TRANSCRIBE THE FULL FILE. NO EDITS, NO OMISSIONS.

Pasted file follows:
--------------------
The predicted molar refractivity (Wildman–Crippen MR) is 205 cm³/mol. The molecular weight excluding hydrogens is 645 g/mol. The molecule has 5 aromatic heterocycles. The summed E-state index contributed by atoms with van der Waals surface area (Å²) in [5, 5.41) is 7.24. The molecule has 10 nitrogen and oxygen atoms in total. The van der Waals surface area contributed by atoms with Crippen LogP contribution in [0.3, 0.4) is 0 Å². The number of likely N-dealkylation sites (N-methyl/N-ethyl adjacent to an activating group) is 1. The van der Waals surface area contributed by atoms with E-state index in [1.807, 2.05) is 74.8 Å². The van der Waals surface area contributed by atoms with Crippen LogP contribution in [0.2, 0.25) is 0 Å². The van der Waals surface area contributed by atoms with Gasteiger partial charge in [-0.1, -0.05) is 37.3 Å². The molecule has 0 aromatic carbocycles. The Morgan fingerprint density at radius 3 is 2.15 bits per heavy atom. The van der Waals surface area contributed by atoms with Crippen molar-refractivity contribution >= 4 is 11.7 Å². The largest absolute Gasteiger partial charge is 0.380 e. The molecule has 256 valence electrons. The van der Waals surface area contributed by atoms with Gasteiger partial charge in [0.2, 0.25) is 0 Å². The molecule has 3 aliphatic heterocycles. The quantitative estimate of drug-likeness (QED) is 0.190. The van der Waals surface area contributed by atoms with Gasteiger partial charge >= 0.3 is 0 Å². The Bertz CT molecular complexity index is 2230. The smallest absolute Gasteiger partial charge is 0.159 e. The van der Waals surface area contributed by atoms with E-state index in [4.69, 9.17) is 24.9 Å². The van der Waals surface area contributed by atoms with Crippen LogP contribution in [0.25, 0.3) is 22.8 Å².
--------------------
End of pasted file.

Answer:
The predicted molar refractivity (Wildman–Crippen MR) is 205 cm³/mol. The molecular weight excluding hydrogens is 645 g/mol. The molecule has 5 aromatic heterocycles. The summed E-state index contributed by atoms with van der Waals surface area (Å²) in [5, 5.41) is 7.24. The molecule has 10 nitrogen and oxygen atoms in total. The van der Waals surface area contributed by atoms with Crippen LogP contribution in [0.3, 0.4) is 0 Å². The number of likely N-dealkylation sites (N-methyl/N-ethyl adjacent to an activating group) is 1. The van der Waals surface area contributed by atoms with E-state index in [1.807, 2.05) is 74.8 Å². The van der Waals surface area contributed by atoms with Crippen LogP contribution in [0.2, 0.25) is 0 Å². The van der Waals surface area contributed by atoms with Gasteiger partial charge in [-0.1, -0.05) is 37.3 Å². The molecule has 0 aromatic carbocycles. The Morgan fingerprint density at radius 3 is 2.15 bits per heavy atom. The van der Waals surface area contributed by atoms with Crippen molar-refractivity contribution >= 4 is 11.7 Å². The largest absolute Gasteiger partial charge is 0.380 e. The molecule has 256 valence electrons. The van der Waals surface area contributed by atoms with Gasteiger partial charge in [0.2, 0.25) is 0 Å². The molecule has 3 aliphatic heterocycles. The quantitative estimate of drug-likeness (QED) is 0.190. The van der Waals surface area contributed by atoms with Gasteiger partial charge >= 0.3 is 0 Å². The Bertz CT molecular complexity index is 2230. The smallest absolute Gasteiger partial charge is 0.159 e. The van der Waals surface area contributed by atoms with E-state index in [4.69, 9.17) is 24.9 Å². The van der Waals surface area contributed by atoms with Crippen LogP contribution in [0.25, 0.3) is 22.8 Å².